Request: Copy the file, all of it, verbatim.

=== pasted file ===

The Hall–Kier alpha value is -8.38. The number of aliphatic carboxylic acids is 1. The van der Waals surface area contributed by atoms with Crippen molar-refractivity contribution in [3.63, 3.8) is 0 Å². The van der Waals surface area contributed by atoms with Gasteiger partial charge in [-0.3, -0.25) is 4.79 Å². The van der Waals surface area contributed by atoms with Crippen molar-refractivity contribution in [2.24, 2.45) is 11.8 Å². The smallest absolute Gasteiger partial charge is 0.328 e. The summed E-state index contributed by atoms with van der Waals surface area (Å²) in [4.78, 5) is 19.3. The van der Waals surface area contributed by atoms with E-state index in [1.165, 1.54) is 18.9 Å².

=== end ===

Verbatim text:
The Hall–Kier alpha value is -8.38. The number of aliphatic carboxylic acids is 1. The van der Waals surface area contributed by atoms with Crippen molar-refractivity contribution in [3.63, 3.8) is 0 Å². The van der Waals surface area contributed by atoms with Gasteiger partial charge in [-0.3, -0.25) is 4.79 Å². The van der Waals surface area contributed by atoms with Crippen molar-refractivity contribution in [2.24, 2.45) is 11.8 Å². The smallest absolute Gasteiger partial charge is 0.328 e. The summed E-state index contributed by atoms with van der Waals surface area (Å²) in [4.78, 5) is 19.3. The van der Waals surface area contributed by atoms with E-state index in [1.165, 1.54) is 18.9 Å².